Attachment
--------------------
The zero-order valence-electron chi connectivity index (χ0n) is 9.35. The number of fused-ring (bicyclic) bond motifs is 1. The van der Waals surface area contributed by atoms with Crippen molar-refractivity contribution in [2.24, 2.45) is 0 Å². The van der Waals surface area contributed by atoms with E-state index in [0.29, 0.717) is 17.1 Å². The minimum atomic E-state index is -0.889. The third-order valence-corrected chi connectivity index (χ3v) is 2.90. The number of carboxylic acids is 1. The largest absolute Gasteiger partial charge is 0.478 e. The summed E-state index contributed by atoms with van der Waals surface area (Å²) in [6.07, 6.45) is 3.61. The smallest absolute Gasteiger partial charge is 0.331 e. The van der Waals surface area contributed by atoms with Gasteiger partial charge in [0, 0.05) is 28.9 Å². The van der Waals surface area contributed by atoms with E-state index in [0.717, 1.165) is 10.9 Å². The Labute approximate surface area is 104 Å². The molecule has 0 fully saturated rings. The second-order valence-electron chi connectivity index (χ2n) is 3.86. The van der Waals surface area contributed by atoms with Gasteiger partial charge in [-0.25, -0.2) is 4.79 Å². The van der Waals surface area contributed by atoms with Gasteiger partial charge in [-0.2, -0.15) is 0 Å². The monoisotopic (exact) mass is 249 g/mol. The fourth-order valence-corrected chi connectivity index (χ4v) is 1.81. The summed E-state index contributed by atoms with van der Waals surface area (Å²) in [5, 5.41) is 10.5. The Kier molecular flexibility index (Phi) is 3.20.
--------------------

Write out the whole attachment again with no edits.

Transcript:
The zero-order valence-electron chi connectivity index (χ0n) is 9.35. The number of fused-ring (bicyclic) bond motifs is 1. The van der Waals surface area contributed by atoms with Crippen molar-refractivity contribution in [2.24, 2.45) is 0 Å². The van der Waals surface area contributed by atoms with E-state index in [0.29, 0.717) is 17.1 Å². The minimum atomic E-state index is -0.889. The third-order valence-corrected chi connectivity index (χ3v) is 2.90. The number of carboxylic acids is 1. The largest absolute Gasteiger partial charge is 0.478 e. The summed E-state index contributed by atoms with van der Waals surface area (Å²) in [6.07, 6.45) is 3.61. The smallest absolute Gasteiger partial charge is 0.331 e. The van der Waals surface area contributed by atoms with Gasteiger partial charge in [0, 0.05) is 28.9 Å². The van der Waals surface area contributed by atoms with E-state index in [0.717, 1.165) is 10.9 Å². The Labute approximate surface area is 104 Å². The molecule has 0 fully saturated rings. The second-order valence-electron chi connectivity index (χ2n) is 3.86. The van der Waals surface area contributed by atoms with Gasteiger partial charge in [-0.25, -0.2) is 4.79 Å². The van der Waals surface area contributed by atoms with Gasteiger partial charge in [-0.2, -0.15) is 0 Å². The monoisotopic (exact) mass is 249 g/mol. The fourth-order valence-corrected chi connectivity index (χ4v) is 1.81. The summed E-state index contributed by atoms with van der Waals surface area (Å²) in [5, 5.41) is 10.5. The Kier molecular flexibility index (Phi) is 3.20.